The first fun bit: Jumper the write-protect on the board. OK, with what? Not having that kind of teeny part laying around, and seeing there was nothing to use from inside an old desktop I cracked open, we had to get creative. After staring at it a second, I grabbed some excess CAT5e cable and tore out one inch-long wire. The idea: Put some copper down in the thing and hope it makes a sufficient connection. I made a lil’ loop, shoved it down in there, taped over the excess wire and closed the back cover.
Eureka!! Write-protect disabled and Developer mode entered! Then, I made a mistake. You could say I zigged when I should have zagged. Say whatever you wish, the result was hours—no kidding, HOURS!—of scratching our noggins trying to think of what to do next. We were at a standstill. Long story short, nothing short of a miracle, we managed to restore ChromeOS and kinda start from scratch. Easy breezy from there. Sorta.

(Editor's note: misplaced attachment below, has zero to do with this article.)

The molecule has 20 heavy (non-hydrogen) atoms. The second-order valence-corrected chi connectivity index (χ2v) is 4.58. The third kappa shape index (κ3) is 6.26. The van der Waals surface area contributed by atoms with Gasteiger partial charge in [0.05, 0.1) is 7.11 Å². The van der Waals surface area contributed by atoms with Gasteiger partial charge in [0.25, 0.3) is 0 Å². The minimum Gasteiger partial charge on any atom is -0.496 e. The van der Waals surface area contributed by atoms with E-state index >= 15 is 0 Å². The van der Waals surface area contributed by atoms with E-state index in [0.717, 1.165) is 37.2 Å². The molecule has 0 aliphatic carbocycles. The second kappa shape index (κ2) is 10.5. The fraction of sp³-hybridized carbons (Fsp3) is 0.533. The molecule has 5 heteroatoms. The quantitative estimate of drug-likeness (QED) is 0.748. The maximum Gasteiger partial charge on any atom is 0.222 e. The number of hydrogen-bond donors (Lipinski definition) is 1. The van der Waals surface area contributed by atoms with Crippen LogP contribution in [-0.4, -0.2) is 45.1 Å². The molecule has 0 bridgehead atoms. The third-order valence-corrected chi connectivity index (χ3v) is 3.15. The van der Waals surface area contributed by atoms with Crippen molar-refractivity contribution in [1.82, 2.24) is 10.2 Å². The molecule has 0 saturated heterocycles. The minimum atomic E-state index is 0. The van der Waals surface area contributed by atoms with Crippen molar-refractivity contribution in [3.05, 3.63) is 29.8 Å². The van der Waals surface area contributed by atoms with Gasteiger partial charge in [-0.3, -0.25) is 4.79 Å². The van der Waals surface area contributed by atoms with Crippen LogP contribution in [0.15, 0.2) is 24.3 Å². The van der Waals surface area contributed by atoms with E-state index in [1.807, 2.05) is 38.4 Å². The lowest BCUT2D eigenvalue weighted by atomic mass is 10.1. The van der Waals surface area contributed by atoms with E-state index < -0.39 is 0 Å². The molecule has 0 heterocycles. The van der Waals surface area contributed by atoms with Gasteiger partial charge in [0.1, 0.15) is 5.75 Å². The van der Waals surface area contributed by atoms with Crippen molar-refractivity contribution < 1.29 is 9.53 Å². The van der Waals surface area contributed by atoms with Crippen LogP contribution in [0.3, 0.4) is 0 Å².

What did we learn? Take it slowly, do it on a Sunday, have absolutely nothing else time sensitive to get to IF you plan on goofing part of the process. Otherwise, it’s relatively simple. Y’know, the whole reason I wanted to do this is because a Chromebook is so completely limited and I wanted to open it up. The other thing is I was a bit upset that Google throws these things out in the world with relatively really good hardware and then puts such hardcore restrictions on what you can do with it. Side note: ChromeOS is a weirdo. Creating a restore stick not only made the thumb drive unusable for anything else afterwards unless wiped with a partition utility but it created FOUR partitions (one invisible). Then after successfully booting to an Ubuntu stick, the installer warned me I was about to erase 22 partitions. 22?! WHAT?!